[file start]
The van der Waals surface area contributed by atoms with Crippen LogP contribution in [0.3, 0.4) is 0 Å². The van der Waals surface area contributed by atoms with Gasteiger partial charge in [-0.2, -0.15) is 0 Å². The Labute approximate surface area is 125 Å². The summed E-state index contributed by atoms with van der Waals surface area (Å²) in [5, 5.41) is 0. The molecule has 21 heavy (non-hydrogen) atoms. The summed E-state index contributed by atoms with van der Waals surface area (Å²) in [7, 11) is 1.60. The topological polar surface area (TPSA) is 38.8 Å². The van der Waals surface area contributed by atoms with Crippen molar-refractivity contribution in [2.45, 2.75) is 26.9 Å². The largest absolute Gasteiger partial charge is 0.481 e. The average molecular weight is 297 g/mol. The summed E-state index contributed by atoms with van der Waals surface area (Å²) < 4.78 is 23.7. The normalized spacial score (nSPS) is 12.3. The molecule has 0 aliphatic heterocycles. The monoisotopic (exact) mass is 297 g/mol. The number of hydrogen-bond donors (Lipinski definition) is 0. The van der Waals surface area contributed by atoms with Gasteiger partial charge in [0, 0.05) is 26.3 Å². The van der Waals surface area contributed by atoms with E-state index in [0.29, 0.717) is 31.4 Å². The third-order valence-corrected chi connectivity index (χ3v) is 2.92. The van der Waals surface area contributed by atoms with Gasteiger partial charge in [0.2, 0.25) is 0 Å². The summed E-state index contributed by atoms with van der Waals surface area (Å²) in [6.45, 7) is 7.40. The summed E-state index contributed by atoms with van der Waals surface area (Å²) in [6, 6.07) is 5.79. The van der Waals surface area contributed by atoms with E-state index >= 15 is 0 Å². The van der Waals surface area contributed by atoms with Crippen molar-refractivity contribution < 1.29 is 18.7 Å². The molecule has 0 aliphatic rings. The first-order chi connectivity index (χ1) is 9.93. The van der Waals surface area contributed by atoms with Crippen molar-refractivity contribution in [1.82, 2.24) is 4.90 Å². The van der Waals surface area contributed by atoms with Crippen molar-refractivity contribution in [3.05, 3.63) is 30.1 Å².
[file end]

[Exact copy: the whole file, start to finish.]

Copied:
The van der Waals surface area contributed by atoms with Crippen LogP contribution in [0.3, 0.4) is 0 Å². The van der Waals surface area contributed by atoms with Gasteiger partial charge in [-0.2, -0.15) is 0 Å². The Labute approximate surface area is 125 Å². The summed E-state index contributed by atoms with van der Waals surface area (Å²) in [5, 5.41) is 0. The molecule has 21 heavy (non-hydrogen) atoms. The summed E-state index contributed by atoms with van der Waals surface area (Å²) in [7, 11) is 1.60. The topological polar surface area (TPSA) is 38.8 Å². The van der Waals surface area contributed by atoms with Crippen molar-refractivity contribution in [2.45, 2.75) is 26.9 Å². The largest absolute Gasteiger partial charge is 0.481 e. The average molecular weight is 297 g/mol. The summed E-state index contributed by atoms with van der Waals surface area (Å²) < 4.78 is 23.7. The normalized spacial score (nSPS) is 12.3. The molecule has 0 aliphatic heterocycles. The monoisotopic (exact) mass is 297 g/mol. The number of hydrogen-bond donors (Lipinski definition) is 0. The van der Waals surface area contributed by atoms with Gasteiger partial charge in [0, 0.05) is 26.3 Å². The van der Waals surface area contributed by atoms with E-state index in [0.29, 0.717) is 31.4 Å². The third-order valence-corrected chi connectivity index (χ3v) is 2.92. The van der Waals surface area contributed by atoms with Gasteiger partial charge in [0.2, 0.25) is 0 Å². The summed E-state index contributed by atoms with van der Waals surface area (Å²) in [6.45, 7) is 7.40. The summed E-state index contributed by atoms with van der Waals surface area (Å²) in [6, 6.07) is 5.79. The van der Waals surface area contributed by atoms with E-state index >= 15 is 0 Å². The van der Waals surface area contributed by atoms with Crippen molar-refractivity contribution < 1.29 is 18.7 Å². The molecule has 0 aliphatic rings. The first-order chi connectivity index (χ1) is 9.93. The van der Waals surface area contributed by atoms with Crippen molar-refractivity contribution in [1.82, 2.24) is 4.90 Å². The van der Waals surface area contributed by atoms with Crippen molar-refractivity contribution in [3.05, 3.63) is 30.1 Å².